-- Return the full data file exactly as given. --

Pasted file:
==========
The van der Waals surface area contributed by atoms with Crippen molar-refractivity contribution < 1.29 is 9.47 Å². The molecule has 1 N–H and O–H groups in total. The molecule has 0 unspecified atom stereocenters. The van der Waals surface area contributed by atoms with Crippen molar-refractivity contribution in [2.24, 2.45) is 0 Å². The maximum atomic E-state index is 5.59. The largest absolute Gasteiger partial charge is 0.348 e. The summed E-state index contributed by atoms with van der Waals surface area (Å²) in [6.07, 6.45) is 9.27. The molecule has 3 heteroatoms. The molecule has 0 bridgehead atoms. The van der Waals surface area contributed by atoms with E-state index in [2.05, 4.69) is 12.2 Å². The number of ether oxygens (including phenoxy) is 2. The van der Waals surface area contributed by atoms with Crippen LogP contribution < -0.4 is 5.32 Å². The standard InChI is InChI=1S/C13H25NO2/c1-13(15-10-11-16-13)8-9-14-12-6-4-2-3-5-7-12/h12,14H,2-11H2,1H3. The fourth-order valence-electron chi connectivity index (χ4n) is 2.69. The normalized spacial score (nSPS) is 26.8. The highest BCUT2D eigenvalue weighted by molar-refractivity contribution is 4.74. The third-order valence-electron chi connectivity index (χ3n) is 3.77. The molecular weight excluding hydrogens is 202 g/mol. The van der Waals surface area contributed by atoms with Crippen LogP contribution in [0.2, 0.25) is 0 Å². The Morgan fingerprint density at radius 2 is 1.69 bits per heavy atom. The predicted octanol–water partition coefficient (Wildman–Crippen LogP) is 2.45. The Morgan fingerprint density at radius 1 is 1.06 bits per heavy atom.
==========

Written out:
The van der Waals surface area contributed by atoms with Crippen molar-refractivity contribution < 1.29 is 9.47 Å². The molecule has 1 N–H and O–H groups in total. The molecule has 0 unspecified atom stereocenters. The van der Waals surface area contributed by atoms with Crippen molar-refractivity contribution in [2.24, 2.45) is 0 Å². The maximum atomic E-state index is 5.59. The largest absolute Gasteiger partial charge is 0.348 e. The summed E-state index contributed by atoms with van der Waals surface area (Å²) in [6.07, 6.45) is 9.27. The molecule has 3 heteroatoms. The molecule has 0 bridgehead atoms. The van der Waals surface area contributed by atoms with E-state index in [2.05, 4.69) is 12.2 Å². The number of ether oxygens (including phenoxy) is 2. The van der Waals surface area contributed by atoms with Crippen LogP contribution < -0.4 is 5.32 Å². The standard InChI is InChI=1S/C13H25NO2/c1-13(15-10-11-16-13)8-9-14-12-6-4-2-3-5-7-12/h12,14H,2-11H2,1H3. The fourth-order valence-electron chi connectivity index (χ4n) is 2.69. The normalized spacial score (nSPS) is 26.8. The highest BCUT2D eigenvalue weighted by molar-refractivity contribution is 4.74. The third-order valence-electron chi connectivity index (χ3n) is 3.77. The molecular weight excluding hydrogens is 202 g/mol. The van der Waals surface area contributed by atoms with Crippen LogP contribution in [0.2, 0.25) is 0 Å². The Morgan fingerprint density at radius 2 is 1.69 bits per heavy atom. The predicted octanol–water partition coefficient (Wildman–Crippen LogP) is 2.45. The Morgan fingerprint density at radius 1 is 1.06 bits per heavy atom.